Clinically, one of the most persistent, post-surgical pains that I see in my practice is that after a total knee arthroplasty (TKA). Surgically, the objective of the physician is to replace a patient’s mal-aligned, osteoarthritic knee which in turn should decrease pain and increase function. But despite objective measures of success, it has been reported that 15-30% of individuals who have undergone a TKA develop significant postsurgical pain and disability.
Several articles published over the past few months have examined why some individuals develop chronic pain following total knee replacements. A commonality between these studies seems to be pain catastrophizing (PC). PC is defined as, “an exaggerated negative mental set brought to bear during an actual or anticipated painful experience”. It is believed that reducing PC may be the key to improving post-surgical pain outcomes.
An article published in June’s edition of the Archives of Physical Medicine and Rehabilitation, assessed the effects of behavioral interventions pre-surgically for individuals (who were scheduled for a TKA) with elevated levels of PC. The examiners in this study provided a subgroup of patients with pain coping skills pre-surgically and compared their outcomes to patients who received the usual care. The pain coping skills were based off of Melzack and Wall’s gate control model of pain in which the experience of pain is influenced by thoughts, feeling and behaviors. The skills included relaxation training, pleasant imagery, activity-rest cycling/pacing, cognitive-restructuring and written maintenance plans. The results demonstrated that patients who received pain coping skills training reported significantly greater reductions in pain and PC, and improved functional outcomes as compared to their usual care counterparts.
If the results of that article aren’t convincing enough, another study, which is currently in press for publication in Pain, examined the role of pre-surgical expectancies in the prediction of pain and function one-year following a TKA. This study consisted of 120 individuals and looked at several measures pre-surgically and reexamined them one-year post-surgically. The examiners looked at pain, function, co-morbidities, pain catastrophizing, pain-related fear of movement, depressive symptoms and expectancies. The results, like the other article, demonstrated that psychological factors have a significant prognostic value in predicting prolonged pain and disability. Again, the pre-surgical pain catastrophizing predicted poorer recovery from a TKA.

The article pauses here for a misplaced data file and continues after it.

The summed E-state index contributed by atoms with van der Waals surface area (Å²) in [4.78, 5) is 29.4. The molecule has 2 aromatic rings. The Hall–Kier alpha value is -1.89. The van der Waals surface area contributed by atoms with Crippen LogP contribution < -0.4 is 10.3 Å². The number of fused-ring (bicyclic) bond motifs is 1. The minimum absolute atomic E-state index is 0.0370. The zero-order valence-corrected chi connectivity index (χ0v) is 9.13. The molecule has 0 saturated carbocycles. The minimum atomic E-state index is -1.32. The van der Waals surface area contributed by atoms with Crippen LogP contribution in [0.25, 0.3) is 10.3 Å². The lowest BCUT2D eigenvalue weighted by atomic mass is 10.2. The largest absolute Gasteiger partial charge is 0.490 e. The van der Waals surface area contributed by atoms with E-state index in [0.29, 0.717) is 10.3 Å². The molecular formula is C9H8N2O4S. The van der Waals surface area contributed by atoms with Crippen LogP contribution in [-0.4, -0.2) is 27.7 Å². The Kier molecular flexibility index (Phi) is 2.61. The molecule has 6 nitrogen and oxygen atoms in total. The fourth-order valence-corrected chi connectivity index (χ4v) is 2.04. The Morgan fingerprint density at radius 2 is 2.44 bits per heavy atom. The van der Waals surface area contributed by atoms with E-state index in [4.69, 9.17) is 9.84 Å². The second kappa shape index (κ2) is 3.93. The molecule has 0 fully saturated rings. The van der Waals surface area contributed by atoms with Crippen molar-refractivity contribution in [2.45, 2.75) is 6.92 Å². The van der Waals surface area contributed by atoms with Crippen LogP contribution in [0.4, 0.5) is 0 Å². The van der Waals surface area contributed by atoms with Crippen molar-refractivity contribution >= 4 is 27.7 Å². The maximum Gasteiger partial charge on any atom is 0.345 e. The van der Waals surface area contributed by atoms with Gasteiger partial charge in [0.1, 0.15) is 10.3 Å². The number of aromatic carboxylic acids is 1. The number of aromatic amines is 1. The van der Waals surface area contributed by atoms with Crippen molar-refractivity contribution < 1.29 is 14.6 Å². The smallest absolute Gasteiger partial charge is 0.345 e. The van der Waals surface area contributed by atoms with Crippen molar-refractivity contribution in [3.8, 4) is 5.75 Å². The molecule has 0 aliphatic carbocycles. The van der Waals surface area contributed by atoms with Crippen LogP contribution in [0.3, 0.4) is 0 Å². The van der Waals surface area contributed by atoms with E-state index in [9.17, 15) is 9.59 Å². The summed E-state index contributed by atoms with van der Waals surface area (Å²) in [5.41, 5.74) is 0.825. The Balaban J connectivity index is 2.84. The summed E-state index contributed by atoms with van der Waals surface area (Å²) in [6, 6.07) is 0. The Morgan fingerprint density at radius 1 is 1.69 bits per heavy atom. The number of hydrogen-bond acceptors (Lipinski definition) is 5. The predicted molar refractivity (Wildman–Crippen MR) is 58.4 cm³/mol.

From the results of the above two articles, I recommend that all patients complete the pain catastrophizing scale prior to surgery. It can be easily administered and consists of 13-questions which rate different thoughts and feelings that individuals may have when they experience pain. It has high internal consistency and has been shown to be associated with heightened pain and disability in patients with osteoarthritis. Based on the results, it is recommended that patients with high amounts of PC undergo pain coping skills prior to surgery. By decreasing PC, outcomes may ultimately be improved and there will be a lower likelihood for the onset of chronic post surgical pain.
Pain Coping Mechanisms
As an addendum to this article, I wanted to provide some strategies to help decrease PC in those with high scores on the Pain Catastrophizing Scale.
- Relaxation Training: Have your patient concentrate on muscle tension signals and use these signals as cues to relax. You can even have the patient create a muscular contraction for a short period of time but then focus on complete relaxation of that muscle. Continue to promote this relaxation until pain is reduced.
- Relaxation Breathing: Have your patient close their eyes, take a deep breathe in through their nose and blow softly out their mouth. Repeat until the patient feels relaxed.
- Pleasant Imagery: Make your patient note cards with pleasant images on them, and have your patient change from one image to another.
- Activity-rest cycling: Identify tasks in which the patient over-exerts themselves and have them break up the tasks into components of exertion and rest. Over time gradually increase the exertion portions of the task until they can complete them painfree.
- Maintenance plan: Have your patient keep a list of coping skills they learned and think about how they may apply them in the future.
Khan RS, Ahmed K, Blakeway E, et al. Catastrophizing: a predictive factor for postoperative pain. The Am J Surg 2011; 201: 122-131.
Riddle DL, Keefe FJ, Nay WT, et al. Pain coping skills training for patients with elevated pain catastrophizing who are scheduled for knee arthroplasty: a quasi-experimental study. Arch Phys Med Rehabil 2011; 92: 859-865.
Sullivan M, Tanzer M, Reardon G, et al. The role of presurgical expectancies in predicting pain and function one year following total knee arthroplasty. Pain 2011. Doi:10.1016/j.pain.2011.06.014.